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LFT: the future of

reinforced thermoplastics?
The application

of long fibre

the automotive

industry

commercially
Breugel,

Centre

advantages

ibre

available

reinforced

where

large production

processing

of Lightweight

thermoplastics

equipment.

Structures,

reinforced

plastics

(FRP) are

many cases the properties of these materials allow


their
application
as a
construction
material where they replace,
for example, metals.
A second group of FRP is fibre reinforced thermoplastics,
where thermoplastic material is used as the matrix for
the fibre reinforcement.
Compared
to
thermosets,
these materials often show
better
impact
properties,
increased
toughness and they can be processed
a fast and clean way.

in

Ferrie

van Hattum

Large-scale application
of these materials has so far been limited to short
fibre
reinforced
injection
moulding
materials.
The material
properties
in
these cases are about two to three times
higher than the unreinforced
material.
In the automotive
industry
glass mat
reinforced
thermoplastic
(GMT) (often
glass reinforced polypropylene)
is widely
used in semi-structural,
compression
moulded parts. High end applications
can be found in, for instance, the use of
high quality thermoplastic
matrices like
polyetheretherketone
(PEEK) with carbon fibre reinforcement.
In spite of the
excellent
properties
of this group of
materials, their high cost and processing
limitations
allow only limited application in, for example, aerospace products.

Price

42

relationship

REINFORCEDplastics

between different

Ju n e 2 0 0 1

fibre reinforced

thermoplastics.

limited

to

and Sjef van

discuss the potential

a more economical

Continuous fibre
reinforced plastics

Figure I: Price-property

mainly

runs offset the high cost of

the Netherlands,

of LFT over GMT and introduce

used in products
where weight
savings, reduced production
costs,
low maintenance
costs and freedom of
design are an issue. In these cases,
thermosets
are traditionally
used, reinforced with glass or carbon fibres. In

has been

production

machine.

In terms of price and properties there


is a huge gap between short fibre reinforced thermoplastics
and GMT on the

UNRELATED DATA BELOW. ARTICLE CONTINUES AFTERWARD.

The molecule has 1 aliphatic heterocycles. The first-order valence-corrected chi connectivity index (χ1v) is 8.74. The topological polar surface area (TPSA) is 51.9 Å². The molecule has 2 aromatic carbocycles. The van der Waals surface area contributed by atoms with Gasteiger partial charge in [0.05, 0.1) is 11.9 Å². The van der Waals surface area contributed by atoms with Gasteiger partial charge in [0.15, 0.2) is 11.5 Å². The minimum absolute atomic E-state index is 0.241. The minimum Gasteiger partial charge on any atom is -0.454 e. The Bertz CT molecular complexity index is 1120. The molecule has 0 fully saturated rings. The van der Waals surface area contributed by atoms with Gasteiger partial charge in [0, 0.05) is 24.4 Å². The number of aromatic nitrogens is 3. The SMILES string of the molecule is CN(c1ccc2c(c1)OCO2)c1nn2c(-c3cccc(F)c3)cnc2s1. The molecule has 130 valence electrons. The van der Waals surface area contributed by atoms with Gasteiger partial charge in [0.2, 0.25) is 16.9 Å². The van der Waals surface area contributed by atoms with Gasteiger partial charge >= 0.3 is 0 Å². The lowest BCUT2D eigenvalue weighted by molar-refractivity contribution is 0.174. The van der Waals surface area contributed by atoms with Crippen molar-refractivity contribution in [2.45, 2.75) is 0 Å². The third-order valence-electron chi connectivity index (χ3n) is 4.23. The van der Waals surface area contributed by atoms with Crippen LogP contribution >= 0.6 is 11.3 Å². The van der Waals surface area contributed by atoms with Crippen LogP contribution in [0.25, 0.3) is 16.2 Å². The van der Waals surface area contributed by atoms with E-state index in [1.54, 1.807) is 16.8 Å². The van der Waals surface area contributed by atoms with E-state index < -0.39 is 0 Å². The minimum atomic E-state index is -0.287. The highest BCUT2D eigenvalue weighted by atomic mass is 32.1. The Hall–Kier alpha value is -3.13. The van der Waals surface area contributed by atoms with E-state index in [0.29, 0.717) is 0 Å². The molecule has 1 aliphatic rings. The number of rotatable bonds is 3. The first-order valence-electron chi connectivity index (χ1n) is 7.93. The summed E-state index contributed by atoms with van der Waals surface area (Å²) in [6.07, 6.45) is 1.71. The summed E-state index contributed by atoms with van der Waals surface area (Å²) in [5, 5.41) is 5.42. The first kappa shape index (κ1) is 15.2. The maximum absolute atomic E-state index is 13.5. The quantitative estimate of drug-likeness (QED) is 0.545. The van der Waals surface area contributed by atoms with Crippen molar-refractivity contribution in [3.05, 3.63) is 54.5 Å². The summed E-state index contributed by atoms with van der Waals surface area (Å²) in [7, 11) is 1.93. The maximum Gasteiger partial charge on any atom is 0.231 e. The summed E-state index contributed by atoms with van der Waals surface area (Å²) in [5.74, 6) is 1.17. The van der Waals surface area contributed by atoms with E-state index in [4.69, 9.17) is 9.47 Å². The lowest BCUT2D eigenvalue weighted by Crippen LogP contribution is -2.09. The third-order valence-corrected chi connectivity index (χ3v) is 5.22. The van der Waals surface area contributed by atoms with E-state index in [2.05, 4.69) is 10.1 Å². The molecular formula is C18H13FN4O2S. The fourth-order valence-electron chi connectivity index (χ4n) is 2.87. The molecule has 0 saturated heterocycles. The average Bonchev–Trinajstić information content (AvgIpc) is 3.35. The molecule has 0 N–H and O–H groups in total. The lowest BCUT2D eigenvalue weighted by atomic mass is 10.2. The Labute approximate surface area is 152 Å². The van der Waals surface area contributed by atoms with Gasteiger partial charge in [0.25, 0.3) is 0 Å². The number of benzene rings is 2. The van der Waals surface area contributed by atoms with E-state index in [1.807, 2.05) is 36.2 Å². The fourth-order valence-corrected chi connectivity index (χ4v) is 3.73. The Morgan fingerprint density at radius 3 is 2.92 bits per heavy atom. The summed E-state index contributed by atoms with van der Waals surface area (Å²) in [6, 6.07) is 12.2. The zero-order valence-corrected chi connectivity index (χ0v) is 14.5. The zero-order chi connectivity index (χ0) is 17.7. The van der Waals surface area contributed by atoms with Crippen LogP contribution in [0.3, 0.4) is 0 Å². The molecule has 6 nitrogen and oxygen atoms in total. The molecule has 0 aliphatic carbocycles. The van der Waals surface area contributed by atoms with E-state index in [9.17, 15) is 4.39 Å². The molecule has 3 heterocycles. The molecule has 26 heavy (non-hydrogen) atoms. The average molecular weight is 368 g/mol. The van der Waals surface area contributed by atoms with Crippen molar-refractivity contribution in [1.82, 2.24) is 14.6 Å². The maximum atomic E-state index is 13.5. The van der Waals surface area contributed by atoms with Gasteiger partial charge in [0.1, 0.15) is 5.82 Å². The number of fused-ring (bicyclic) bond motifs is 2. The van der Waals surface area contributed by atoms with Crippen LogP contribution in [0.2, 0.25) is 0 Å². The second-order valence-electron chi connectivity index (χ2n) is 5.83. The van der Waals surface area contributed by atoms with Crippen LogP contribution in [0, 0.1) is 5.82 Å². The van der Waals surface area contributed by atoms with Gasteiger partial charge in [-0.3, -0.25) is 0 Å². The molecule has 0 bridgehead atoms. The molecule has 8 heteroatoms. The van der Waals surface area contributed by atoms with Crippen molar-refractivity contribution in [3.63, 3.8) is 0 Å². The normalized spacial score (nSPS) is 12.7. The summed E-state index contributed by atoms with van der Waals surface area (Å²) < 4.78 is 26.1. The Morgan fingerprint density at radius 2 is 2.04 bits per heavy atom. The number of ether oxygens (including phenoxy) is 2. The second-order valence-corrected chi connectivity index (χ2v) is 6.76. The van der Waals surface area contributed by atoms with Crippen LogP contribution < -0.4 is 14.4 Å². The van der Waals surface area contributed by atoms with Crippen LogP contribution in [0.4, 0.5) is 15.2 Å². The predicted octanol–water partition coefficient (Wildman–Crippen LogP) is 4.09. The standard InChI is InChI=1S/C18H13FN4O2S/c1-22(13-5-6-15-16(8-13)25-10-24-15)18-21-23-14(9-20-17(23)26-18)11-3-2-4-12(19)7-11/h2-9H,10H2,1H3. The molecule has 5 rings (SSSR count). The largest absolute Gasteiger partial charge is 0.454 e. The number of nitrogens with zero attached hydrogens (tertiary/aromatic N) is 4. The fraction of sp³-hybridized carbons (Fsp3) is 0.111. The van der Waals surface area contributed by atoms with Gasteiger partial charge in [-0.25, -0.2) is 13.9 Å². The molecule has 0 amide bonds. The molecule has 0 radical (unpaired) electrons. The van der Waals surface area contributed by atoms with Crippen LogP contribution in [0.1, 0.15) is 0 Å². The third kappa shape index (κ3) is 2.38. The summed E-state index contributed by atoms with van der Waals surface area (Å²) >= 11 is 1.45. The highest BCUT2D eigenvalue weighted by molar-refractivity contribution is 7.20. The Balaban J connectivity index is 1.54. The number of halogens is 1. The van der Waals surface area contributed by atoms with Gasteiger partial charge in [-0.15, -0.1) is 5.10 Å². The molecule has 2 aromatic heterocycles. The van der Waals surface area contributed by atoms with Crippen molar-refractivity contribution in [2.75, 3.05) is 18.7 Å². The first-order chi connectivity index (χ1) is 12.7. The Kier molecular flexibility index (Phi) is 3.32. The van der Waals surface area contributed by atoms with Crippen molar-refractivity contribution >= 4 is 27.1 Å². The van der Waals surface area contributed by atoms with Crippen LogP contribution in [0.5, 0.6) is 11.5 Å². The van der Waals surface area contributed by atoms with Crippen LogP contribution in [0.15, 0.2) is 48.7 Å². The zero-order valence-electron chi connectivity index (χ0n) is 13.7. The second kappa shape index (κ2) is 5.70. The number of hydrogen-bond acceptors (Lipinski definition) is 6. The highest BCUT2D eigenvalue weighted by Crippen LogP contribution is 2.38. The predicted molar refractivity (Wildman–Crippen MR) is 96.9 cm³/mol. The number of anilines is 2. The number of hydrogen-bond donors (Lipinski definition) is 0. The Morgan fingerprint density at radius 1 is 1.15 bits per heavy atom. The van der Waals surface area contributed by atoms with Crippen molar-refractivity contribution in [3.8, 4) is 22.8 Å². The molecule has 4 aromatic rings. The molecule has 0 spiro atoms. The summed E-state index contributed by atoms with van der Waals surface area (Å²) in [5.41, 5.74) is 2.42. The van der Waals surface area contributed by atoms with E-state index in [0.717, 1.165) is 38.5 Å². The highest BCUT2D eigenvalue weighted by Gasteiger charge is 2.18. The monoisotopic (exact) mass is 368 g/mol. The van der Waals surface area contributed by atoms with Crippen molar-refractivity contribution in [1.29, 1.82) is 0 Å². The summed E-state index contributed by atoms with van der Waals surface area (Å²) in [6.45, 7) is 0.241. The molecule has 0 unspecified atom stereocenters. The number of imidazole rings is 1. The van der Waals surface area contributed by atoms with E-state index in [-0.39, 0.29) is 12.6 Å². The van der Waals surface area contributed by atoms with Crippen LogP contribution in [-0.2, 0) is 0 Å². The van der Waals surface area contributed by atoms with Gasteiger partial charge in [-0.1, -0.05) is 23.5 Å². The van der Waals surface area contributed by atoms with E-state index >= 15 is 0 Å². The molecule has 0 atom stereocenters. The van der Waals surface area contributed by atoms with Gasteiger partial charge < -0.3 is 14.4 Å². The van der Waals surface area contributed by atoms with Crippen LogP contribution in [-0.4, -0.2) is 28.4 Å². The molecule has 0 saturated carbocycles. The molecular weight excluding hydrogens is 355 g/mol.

one hand and continuous
fibre reinforced thermoplastics
on the other hand.
This keeps fibre reinforced thermoplastics
from wider application as (semi-)structural materials in relatively cheap and fast
processes for large production series.

LFT
A relatively
new group of materials,
long
fibre reinforced
thermoplastics
(LFT) can exactly fill this gap. LFTs
are
thermoplastics
reinforced
with
discontinuous
long fibres (a few centimetres in length) and (unlike GMT)
are available
in different
fibre and
matrix combinations.
As a result, for
every application
the right material
combination
can be used. This characteristic
enables
LFT to fill the gap
between
GMT and continuous
fibre
reinforced thermoplastics
(see Figure 1).
Furthermore
some specific advantages
make LFT a serious
competitor
in
terms of price for products
in which
GMT is traditionally
used. In addition,
the compression
moulding
process for
these materials has not yet been fully
optimised. Better control of the effect of
the process on fibre distribution
in the
final product,
and therefore
on the
material properties,
can result in considerably improved
product properties
using the same materials.

0034-3617/07/$
see front matter 0 2001
Elsevier Science Ltd. All rights reserved.

LFT: the future of reinforced

The potential
compared
product

cost reduction

to

GMT

quality

and

has been

of LFT
improved

demonstrated

in the front-ends
of the Volkswagen
Passat series which are currently made of
LFT, at the expense of the GMT previously used. In this example

some advantages

of LFT over GMT are:


the

possibility

semi-finished

of working
materials

without

(in-line

extru-

sion compression
moulding):
less
labour intensive;
greater freedom of
materials;
lower

easier to recycle;

compression

forces

due

to

better flow which results in cost savings

with

respect

to

thermoplastics?

moulds

and

machinery;
better surface quality;
shorter cycle times; and
less rejected products.

Economic advantages

of LfT

One of the reasons why the application


of LET has so far been mainly limited to
the automotive industry lies in the high
equipment costs of commercially available LPT processing machines. Large
production series are required to counterbalance these costs.
CPI indicates that using its (direct)
LFT process for glass/polypropylene (PP)
LPT can be economically justified if the
equipment is used to process approximately 450 000 kg of material annually.
This can usually only be attained with
applications in the automotive industry.
By using its in-line process, savings of

In the West European automotive industry alone, it is expected that by 2008 LFT
will account for 20% of the total amount
of fibre reinforced thermoplastics
used.
Products in other markets are also suitable for the application of LFT. Examples
include street furniture,
self-supporting
housing and machine parts.

approximately $O.SS/kg of material can


be re&sed. This implies that using such
a process, one has to take into account
approximately $2SQ 000 of capital ar ld I
royalty expenses annually. This is mainly caused by the high equipment costs
of such a machine,
The machine developed by the CLS
costs only a fraction of its commercially
available counterparts.